1×6 MeasurementResult array with properties:

    Name
    Valid
    Samples
    TestActivity

Totals:
   6 Valid, 0 Invalid.


ans =

  6×7 table

                        Name                         SampleSize      Mean       StandardDeviation       Min        Median         Max   
    _____________________________________________    __________    _________    _________________    _________    _________    _________

    tMatrixLibrary/testSum(TestMatrix=midSize)            7        0.0021399       0.00013117        0.0020023    0.0020896    0.0023467
    tMatrixLibrary/testSum(TestMatrix=largeSize)         17        0.0082113       0.00092846        0.0050781    0.0084503    0.0095599
    tMatrixLibrary/testMean(TestMatrix=midSize)          12        0.0021527       0.00020086        0.0019554    0.0021054     0.002559
    tMatrixLibrary/testMean(TestMatrix=largeSize)         8        0.0085206       0.00062801        0.0077265    0.0084615    0.0093073
    tMatrixLibrary/testEig(TestMatrix=midSize)            4          0.15444        0.0010901          0.15364      0.15405      0.15604
    tMatrixLibrary/testEig(TestMatrix=largeSize)          4          0.41783         0.013677          0.40623      0.41421      0.43668

These are nice numbers to evaluate the performance of the project from the MATLAB Command Window. Now let's see how we can report them in a CI system. If we use Jenkins as an example, we can create a "Simple Matrix Library" project containing the source and test files shown above:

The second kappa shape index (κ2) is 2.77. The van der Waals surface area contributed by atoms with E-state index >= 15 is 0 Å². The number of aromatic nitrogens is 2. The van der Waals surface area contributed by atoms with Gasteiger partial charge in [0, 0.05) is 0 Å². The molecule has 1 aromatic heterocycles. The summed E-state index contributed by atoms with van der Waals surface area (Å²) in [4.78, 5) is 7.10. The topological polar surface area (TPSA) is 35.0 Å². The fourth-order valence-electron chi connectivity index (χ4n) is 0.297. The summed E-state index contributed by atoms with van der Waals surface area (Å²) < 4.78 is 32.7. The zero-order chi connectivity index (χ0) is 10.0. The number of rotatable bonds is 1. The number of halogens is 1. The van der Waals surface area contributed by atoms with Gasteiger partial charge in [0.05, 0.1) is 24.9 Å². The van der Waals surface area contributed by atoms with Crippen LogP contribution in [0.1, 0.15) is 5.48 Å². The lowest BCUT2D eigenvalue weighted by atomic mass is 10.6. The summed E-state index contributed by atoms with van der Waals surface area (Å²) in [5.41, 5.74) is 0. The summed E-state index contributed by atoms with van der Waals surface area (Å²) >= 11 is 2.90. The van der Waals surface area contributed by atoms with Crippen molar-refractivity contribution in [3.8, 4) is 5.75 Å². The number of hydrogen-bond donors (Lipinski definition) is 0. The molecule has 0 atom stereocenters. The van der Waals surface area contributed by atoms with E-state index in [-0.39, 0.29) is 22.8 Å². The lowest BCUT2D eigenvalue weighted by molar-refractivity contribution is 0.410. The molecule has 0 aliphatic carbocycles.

As a prerequisite, to enable logging of performance data on Jenkins, you can use the performance plugin on Jenkins. The plugin can be searched and installed from the Jenkins plugin manager . It enables a post build process to capture reports from major testing tools and then generates trend plots over the build history. In addition, it allows setting the latest build status as passed, unstable or failed, based on the reported error percentage. There are several supported report formats including Final Stats XML, JMeter format, JUnit XML, and so forth. However, we pick the JMeter CSV format for our MATLAB project since the output measurement result object from runperf is already storing the information in tabular form and as you will see it is quite straightforward to generate a JMeter CSV out of these tables. Here are the detailed steps:

Step 1: Convert the performance results to CSV format

To kickoff, we will create a JMeter CSV file from a measurement result object. First we need to gather the information required. The standard JMeter CSV format includes 16 variables: timeStamp, elapsed , label , responseCode , responseMessage , threadName , dataType , success , failureMessage , bytes , sentBytes , grpThreads, allThreads, latency, IdleTime, and connect. Some of these variables are important for our use case and some we can ignore. Four of them are available in the TestActivity table from the measurement result: timeStamp, elapsed (from "MeasuredTime"), label (from "Name") and success (from "Passed"). So let's use the results from our runperf call above. We can extract these columns into a samplesTable and rename the variables:

activityTable = vertcat(results.TestActivity);
activityTable.Properties.VariableNames'
ans =

  12×1 cell array

    {'Name'         }
    {'Passed'       }
    {'Failed'       }
    {'Incomplete'   }
    {'MeasuredTime' }
    {'Objective'    }
    {'Timestamp'    }
    {'Host'         }
    {'Platform'     }
    {'Version'      }
    {'TestResult'   }
    {'RunIdentifier'}

samplesTable = activityTable(activityTable.Objective == categorical({'sample'}),:);
nrows = size(samplesTable, 1);

% Trim the table and change variable names to comply with JMeter CSV format
samplesTable = samplesTable(:, {'Timestamp', 'MeasuredTime', 'Name', 'Passed'});
samplesTable.Properties.VariableNames = {'timeStamp', 'elapsed', 'label', 'success'};